This is where the fight starts.
We are all hopeful and thankful for new resources, but will the money get to the organizations that can reach the communities hardest hit by HIV? NMAC hopes the G-57 jurisdictions will put out requests for funding that speaks to community and their strengths. Too often awards are won by organizations who can afford expensive grant writers, but could never reach the most affected subpopulations. NMAC will work with the G-57 to identify best practices that support community responses.
Agencies and health departments that implement new programs should be required to hire people from the communities that effort hopes to reach. If you want to reach the transgender community, then you need to hire transgender people. If you want to reach black women, then you need to hire black women. If you want to reach drug users, then you need to hire people with experience using drugs. If you want to reach people over 50 living with HIV, then you need to hire people over 50 living with HIV.
While this might seem self-evident, you would be surprised how often it does not happen. Now is the time to take a census of who works at the health department, community health center or community-based organization. Does staff reflect, represent, and have senior staff from the communities the work needs to reach? NMAC does not mean to imply that you need to get rid of anyone but, when there are new hires, who gets the job? Now is the time to correct any past challenges and build a work force that can speak the communities this effort needs to reach.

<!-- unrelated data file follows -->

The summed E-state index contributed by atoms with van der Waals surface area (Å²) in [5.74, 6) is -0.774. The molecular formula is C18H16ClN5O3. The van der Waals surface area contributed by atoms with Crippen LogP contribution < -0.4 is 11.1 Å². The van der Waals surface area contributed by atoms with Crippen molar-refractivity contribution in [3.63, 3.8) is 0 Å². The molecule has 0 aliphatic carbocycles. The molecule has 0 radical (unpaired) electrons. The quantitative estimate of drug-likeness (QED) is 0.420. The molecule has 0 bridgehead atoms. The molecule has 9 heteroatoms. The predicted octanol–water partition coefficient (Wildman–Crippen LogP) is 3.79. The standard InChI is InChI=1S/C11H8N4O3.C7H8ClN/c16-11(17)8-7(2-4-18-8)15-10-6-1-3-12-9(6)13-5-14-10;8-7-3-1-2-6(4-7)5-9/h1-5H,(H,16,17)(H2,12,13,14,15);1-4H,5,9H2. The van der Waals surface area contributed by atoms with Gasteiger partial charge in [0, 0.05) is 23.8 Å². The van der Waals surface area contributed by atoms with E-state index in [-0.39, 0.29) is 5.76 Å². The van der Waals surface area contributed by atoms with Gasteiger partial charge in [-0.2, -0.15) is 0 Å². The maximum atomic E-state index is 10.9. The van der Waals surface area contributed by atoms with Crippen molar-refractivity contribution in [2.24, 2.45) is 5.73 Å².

Our work to end the epidemic must be viewed through a racial justice and health equity lens. It is more than retention in care and adherence to meds. It’s retention in care and adherence to meds in the communities that are hardest hit by HIV. NMAC will fight to ensure that all communities have access to the health care and the medications needed to live long healthy and happy lives. We will also fight for justice to make sure that the communities hardest hit by HIV are prioritized. The color of your skin should never be a determining factor for who acqires HIV or any other disease. In the words of the late Congressmen Elijah Cummings, “we are better than this!”
Yours in the struggle,
NMAC Mourns the Loss of Congressman Elijah Cummings
NMAC joins with all Americans who fight for racial and health justice, in mourning the passing of Congressman Elijah Cummings.